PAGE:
Islamist organisations can take three trajectories: reintegration, inclusion
Reintegration in the military and security forces will depend on their size
and contribution, and of course, the political will and calculations of the
NTC. This trajectory will not only be problematic for the Western partners
of the NTC, but also for the security and intelligence personnel, who will
see former "terrorists" transformed into colleagues.
The experience of South Africa and reintegration of the Africa National
Congress (ANC) fighters comes to mind as a relatively successful case.
The second trajectory is political inclusion, which would also face some
hurdles, such as the need for mid-ranking and grassroots members to
participate in a democratic process, after being indoctrinated for decades
into believing that democracy is inherently anti-Islamic.
But signs of successful jihadist transformation come from neighbouring
Egypt. The Islamic Group, a much larger armed Islamist organisation, has
successfully dismantled its armed wing and formed a politically party,
Construction and Development.
The third scenario is the worst - civil war: Even a small-scale one to oust
Islamists would be as disastrous for Libyans and their neighbours as was the
Algerian civil war in the 1990s.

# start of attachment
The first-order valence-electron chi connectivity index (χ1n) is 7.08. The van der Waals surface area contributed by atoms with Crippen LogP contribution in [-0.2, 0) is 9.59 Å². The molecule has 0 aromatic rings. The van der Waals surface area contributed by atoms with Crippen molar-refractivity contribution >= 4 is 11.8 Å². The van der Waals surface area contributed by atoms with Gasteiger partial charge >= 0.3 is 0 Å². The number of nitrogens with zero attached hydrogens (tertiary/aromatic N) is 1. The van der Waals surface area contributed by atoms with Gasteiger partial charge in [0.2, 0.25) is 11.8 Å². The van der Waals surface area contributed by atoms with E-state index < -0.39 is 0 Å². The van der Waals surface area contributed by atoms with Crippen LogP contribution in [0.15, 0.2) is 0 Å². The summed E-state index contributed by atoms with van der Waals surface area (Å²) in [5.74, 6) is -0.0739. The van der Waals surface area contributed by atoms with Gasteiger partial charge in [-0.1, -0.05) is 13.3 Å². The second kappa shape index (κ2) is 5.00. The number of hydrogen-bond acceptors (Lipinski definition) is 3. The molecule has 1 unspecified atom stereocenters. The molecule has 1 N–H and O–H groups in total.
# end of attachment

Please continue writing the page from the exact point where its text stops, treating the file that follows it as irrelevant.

Unfortunately, this scenario cannot be discounted.
A study published by Columbia University has shown that the probability of a
country relapsing into civil war following a successful armed
anti-dictatorship campaign is 43%. It arrives at this figure after surveying
323 opposition campaigns between 1900 and 2006.
Most of the lucky countries that escaped civil war went through a successful
disarmament, de-mobilisation and reintegration (DDR) process, in parallel
with a serious attempt at democratisation.
'Pawns and puppets'
Libya's NTC, with the support of Nato, has a good chance of avoiding an
Iraq- or Algeria-like scenario in Libya. The pillars of their policies
towards the multiple armed Islamist groups following the end of the conflict
should be rapid disarmament and political inclusiveness.
A wide variety of rewards and inducements should be proffered for
disarmament, and in the event that mediation is necessary, the NTC should
bring in credible scholars and independent sheikhs (local tribal leaders) to
negotiate with the heads of armed groups.
In all cases, the NTC is likely to meet resistance, and its objectives
should then be focused on minimising and de-legitimising resistance.
A mixture of the three trajectories could happen, with most of the armed
groups reintegrating in state bureaucracies or successfully turning to party
politics. The rest could keep fighting the new elite as "Nato pawns" and
In neighbouring Algeria and Mali, al-Qaeda in the Islamic Maghreb (AQIM) is
using these phrases in its propaganda, with the aim of securing a foothold
in Libya. But the propaganda will be challenged by the ones willing to
transform - as in Egypt, Algeria, Saudi Arabia and elsewhere.
"Our view is starting to change of the West. If we hated the Americans 100%,
today it is less than 50%," says Mr Hasadi, the ex-jihadist.
"They have started to redeem themselves for their past mistakes by helping
us to preserve the blood of our children."
Dr Omar Ashour is the Director of the Middle East Graduate Studies Programme
at the University of Exeter and a visiting fellow at the Brooking Doha
Center. He can be reached at email@example.com.
------------[ Sent via the dehai-wn mailing list by dehai.org]--------------